Since its founding in 1898 by brick manufacturers who saw a need to apply scientific methods and insights to manufacturing, The American Ceramic Society has served as a unique meeting point for manufacturers, suppliers, vendors, researchers, professionals, and students to exchange ideas, solve common problems, and build business relationships. ACerS is a proud founding partner of Ceramics Expo, which comes to Cleveland, Ohio, April 28–30. Presented by Smarter Shows (Brighton, U.K.), the inaugural trade show includes a free-to-attend exhibition and two-track conference, providing a “one-stop” marketplace for all of the raw materials, equipment, machinery, and technology used within the ceramic manufacturing supply chain.
Over the next weeks leading up the expo and conference, we will preview a handful of the 150-plus manufacturers and suppliers who have signed on for the first Ceramics Expo (CEX).
Today, we turn the pre-show spotlight to Harrop Industries and talk to the company’s president Steve Houseman.
|Harrop Industries, Booth 117|
Harrop Industries custom designs and builds periodic and continuous kilns, ovens and tape casting machines primarily serving the ceramic industry. Harrop also is a turnkey supplier of brick plants for structural clay products. Harrop has a toll firing facility and testing lab that can handle small scale testing as well as multi-ton firing campaigns.
Q: How did your company get its start?
A: Harrop was founded in 1919 by Carl B. Harrop, a professor at Ohio State, who patented a new design for a tunnel kiln. He subsequently designed and built two successful tunnel kiln projects that gave Harrop the momentum to sustain the business that began 96 years ago.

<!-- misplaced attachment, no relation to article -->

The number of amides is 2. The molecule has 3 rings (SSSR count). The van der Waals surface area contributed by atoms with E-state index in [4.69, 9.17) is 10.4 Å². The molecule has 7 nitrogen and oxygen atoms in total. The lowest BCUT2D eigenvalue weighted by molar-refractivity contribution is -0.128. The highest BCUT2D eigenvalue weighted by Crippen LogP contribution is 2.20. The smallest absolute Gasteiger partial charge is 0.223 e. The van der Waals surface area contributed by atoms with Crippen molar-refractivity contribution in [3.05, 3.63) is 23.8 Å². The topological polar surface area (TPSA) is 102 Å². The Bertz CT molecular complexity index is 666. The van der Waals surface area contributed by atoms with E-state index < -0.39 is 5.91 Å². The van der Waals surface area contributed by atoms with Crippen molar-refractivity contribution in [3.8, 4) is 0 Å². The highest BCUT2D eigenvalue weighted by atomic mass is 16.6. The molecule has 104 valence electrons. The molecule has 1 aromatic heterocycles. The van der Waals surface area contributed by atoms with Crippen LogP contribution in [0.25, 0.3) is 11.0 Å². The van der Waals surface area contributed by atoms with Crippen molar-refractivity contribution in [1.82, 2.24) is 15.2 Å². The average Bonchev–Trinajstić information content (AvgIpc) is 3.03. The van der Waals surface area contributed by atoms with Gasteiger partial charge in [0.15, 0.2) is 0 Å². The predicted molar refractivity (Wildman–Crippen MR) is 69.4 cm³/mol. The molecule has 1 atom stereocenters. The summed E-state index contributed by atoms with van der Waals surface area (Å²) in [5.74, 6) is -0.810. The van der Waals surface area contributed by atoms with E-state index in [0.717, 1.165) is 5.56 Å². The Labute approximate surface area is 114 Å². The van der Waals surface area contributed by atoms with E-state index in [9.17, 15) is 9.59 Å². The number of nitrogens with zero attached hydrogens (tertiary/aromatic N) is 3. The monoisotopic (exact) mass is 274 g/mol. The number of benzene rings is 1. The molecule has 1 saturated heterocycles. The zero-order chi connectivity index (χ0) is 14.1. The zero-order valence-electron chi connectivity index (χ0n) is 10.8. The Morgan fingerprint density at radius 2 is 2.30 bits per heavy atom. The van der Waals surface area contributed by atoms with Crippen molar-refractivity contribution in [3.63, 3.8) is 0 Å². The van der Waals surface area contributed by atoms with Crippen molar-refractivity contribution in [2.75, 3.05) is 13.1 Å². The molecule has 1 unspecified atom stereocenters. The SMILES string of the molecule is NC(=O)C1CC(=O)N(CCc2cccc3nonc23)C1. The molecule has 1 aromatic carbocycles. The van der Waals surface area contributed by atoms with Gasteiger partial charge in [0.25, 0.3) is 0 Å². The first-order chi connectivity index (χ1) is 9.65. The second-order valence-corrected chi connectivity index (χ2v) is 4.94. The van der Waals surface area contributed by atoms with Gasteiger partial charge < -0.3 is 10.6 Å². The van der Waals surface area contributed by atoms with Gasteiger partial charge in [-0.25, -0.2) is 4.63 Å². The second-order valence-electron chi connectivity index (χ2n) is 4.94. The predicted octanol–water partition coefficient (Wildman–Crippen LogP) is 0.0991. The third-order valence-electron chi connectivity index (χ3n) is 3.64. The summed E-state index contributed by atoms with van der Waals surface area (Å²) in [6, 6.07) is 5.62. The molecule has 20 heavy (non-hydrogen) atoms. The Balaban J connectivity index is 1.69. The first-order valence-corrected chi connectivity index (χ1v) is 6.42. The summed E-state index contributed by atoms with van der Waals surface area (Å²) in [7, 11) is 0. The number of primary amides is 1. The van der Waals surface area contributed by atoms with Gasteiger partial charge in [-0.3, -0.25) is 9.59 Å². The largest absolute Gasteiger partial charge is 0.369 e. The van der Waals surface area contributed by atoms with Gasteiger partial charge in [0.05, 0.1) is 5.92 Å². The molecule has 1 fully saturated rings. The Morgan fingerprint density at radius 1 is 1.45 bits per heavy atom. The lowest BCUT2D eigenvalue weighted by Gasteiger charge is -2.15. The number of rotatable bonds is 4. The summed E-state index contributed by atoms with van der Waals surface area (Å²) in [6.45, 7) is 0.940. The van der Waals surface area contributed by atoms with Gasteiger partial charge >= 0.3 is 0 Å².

Q: How have technology and innovation changed the nature of your business?
A: A lot of the ceramic products produced today are on the cutting edge that require tightly controlled temperature and atmosphere conditions for successful firing. We spend a tremendous amount of time assisting our customers in the R&D phase developing these processes in our lab even before we think about quoting a kiln. Twenty years ago, most of the ceramics produced were more commodity based and were easier to fire, making the kiln selection much easier.
Q: What’s the biggest challenge facing industry today?
A: The last generation or two of ceramic engineers in our industry were very hands-on oriented. They spent a majority of their time in the plant and most of what they learned was from practical experience. The great recession has eliminated a lot of these people from the workforce. Now that the industry is in recovery mode, we are finding the workforce is a lot less experienced. The new generation of engineers today are extremely intelligent, computer and modeling literate, but lack the hands-on experience.
Q: Tell us one thing most people don’t know or understand about your business.
A: The entire process of bidding, designing, fabricating, and commissioning an industrial kiln takes a longer time than most people realize. Smaller projects can take only a few months, but larger ones can take a year or more to complete.
Q: What are you most looking forward to at Ceramics Expo? Why is Ceramics Expo so important to industry?
A: It has been a long time since there was a show that had this many ceramic producers and equipment manufacturers exhibiting on the same expo floor here in the United States. This mix will hopefully be a big draw for both producers and consumers, which will benefit us all.
|Want to be a part of the first Ceramics Expo?|
Make plans to attend now by registering for your free pass.
|Can’t be in Cleveland?